You can’t move onto the next business level without knowing how to get more done in less time and with less stress. If you can recapture a wasted hour here and there and put it to better use, you’ll increase your daily productivity and the success of your practice.
Here are some time savers that will help you get at least one more hour out of your day, which you can use to do the things you really want to do.
Stop reinventing the wheel. Create systems and shortcuts to handle repetitive tasks. For example:
- Save standard letters in
your computer along with standard documents such as directions to your
office and various informational articles you share with others.
- Keep an adequate amount of supplies you can readily
- Use one calendar to keep track of appointments.
- Work with a clean desk.
- Have your most frequently used items within arm’s
- Schedule maintenance for your equipment and for yourself.
Get adequate sleep
You can have a great to-do list for your next day, but if you are tired, your productivity will be compromised. Schedule a sufficient amount of sleep, which differs for each of us. Some of us need eight hours, some need more, some need less. Your body knows how much you need.
The average person reads at about 200 words per minute and spends a couple of hours each day reading. What if you could double your reading speed? What takes two hours can now be done in one hour, or you can continue to spend the same amount of time reading, but read twice as much.
Sign up for a speed-reading class. For example, after a six-hour speed-reading seminar, a typical student at least doubles his reading speed and significantly increases his comprehension.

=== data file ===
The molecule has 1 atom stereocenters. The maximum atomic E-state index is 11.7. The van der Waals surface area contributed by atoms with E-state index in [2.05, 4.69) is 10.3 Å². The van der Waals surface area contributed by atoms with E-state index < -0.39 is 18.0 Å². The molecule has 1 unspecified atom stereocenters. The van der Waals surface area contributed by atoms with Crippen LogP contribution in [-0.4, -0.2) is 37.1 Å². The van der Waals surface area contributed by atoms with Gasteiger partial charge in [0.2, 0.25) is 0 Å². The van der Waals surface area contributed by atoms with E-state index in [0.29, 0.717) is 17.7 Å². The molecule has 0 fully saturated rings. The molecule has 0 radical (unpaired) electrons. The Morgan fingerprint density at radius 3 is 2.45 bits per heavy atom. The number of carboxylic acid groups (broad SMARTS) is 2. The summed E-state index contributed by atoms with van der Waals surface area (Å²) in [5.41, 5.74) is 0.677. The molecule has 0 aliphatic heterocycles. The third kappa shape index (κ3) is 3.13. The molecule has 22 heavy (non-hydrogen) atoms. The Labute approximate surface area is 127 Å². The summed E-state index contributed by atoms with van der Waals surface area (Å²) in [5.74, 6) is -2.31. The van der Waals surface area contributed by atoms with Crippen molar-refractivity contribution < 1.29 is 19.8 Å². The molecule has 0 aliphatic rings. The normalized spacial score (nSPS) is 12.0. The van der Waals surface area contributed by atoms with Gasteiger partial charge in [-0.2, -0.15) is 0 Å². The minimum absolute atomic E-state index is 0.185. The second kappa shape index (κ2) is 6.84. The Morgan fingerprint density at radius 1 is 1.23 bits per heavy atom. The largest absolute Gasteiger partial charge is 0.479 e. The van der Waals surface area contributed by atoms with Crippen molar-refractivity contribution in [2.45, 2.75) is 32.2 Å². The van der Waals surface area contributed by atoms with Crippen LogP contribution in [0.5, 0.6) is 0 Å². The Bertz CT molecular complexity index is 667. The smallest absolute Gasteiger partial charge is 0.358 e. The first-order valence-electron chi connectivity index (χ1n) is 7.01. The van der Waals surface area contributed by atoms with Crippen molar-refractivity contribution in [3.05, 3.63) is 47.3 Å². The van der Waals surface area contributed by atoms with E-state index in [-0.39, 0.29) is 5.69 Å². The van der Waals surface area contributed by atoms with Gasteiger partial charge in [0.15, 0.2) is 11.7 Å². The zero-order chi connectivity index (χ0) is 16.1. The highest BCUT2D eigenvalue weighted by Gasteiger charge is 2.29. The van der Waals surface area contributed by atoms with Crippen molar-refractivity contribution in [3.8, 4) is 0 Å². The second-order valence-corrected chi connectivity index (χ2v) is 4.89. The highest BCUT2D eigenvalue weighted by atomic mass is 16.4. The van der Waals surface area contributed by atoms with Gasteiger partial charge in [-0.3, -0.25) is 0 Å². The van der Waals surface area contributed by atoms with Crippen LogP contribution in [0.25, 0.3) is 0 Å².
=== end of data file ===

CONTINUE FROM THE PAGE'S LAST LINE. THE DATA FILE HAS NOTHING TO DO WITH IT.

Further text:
A lot of your personal success is in direct relationship to your ability to competently and confidently communicate orally and in writing to your staff and clients. Make an ongoing commitment to improving your speaking and writing skills. You can find speaking and writing classes at your local community college, and the local club of Toastmasters International will help you overcome any stage fright you may have.
Your people network
Cooperation has a lot to do with your personal productivity. Someone who does not enjoy others’ cooperation can surely be productive, but not as productive as one who does. You need to regularly update your list of personal contacts and your networking list. Always offer to help those on your list whenever you can. Do it right, and your network will be there for you when you need it.
Your life consists of seven vital areas: health, family, finances, intellectual pursuits, social activities, your profession and spirituality. You will not spend equal amounts of time in each area every day, but if you spend a sufficient amount of quality time in each area over the long run, your life will be balanced. If you ignore any one of your areas, however, you will fall out of balance, which can sabotage your success.
Failing to take time for your health now will force you to take time for illness later. Ignore your family, and later on you’ll spend a lot of time re-establishing those relationships.
The power of the pen
A faint pen has more power than the keenest mind. Get into the habit of writing down things you need to do using one tool (a Day-Timer, pad of paper, Palm Pilot, etc.) Your mind is best used for the big picture rather than for holding on to the details. The details are important, but manage them with the pen. Writing things down helps you easily remember all that you need to accomplish.
It is said that people do not plan to fail, they fail to plan. Take time each night to take control of the most precious resource at your command: the next 24 hours. Plan your work each day, then work that plan. Write up a to-do list with all you need to do and all you want to do for the next day. Without a plan for the day, you can easily be distracted and spend your time serving the loudest voice rather than attending to the most important things of the day, things that will enhance your productivity.
Donald E. Wetmore produces time-management seminars for the Productivity Institute, Stratford, Conn. You may reach him at firstname.lastname@example.org.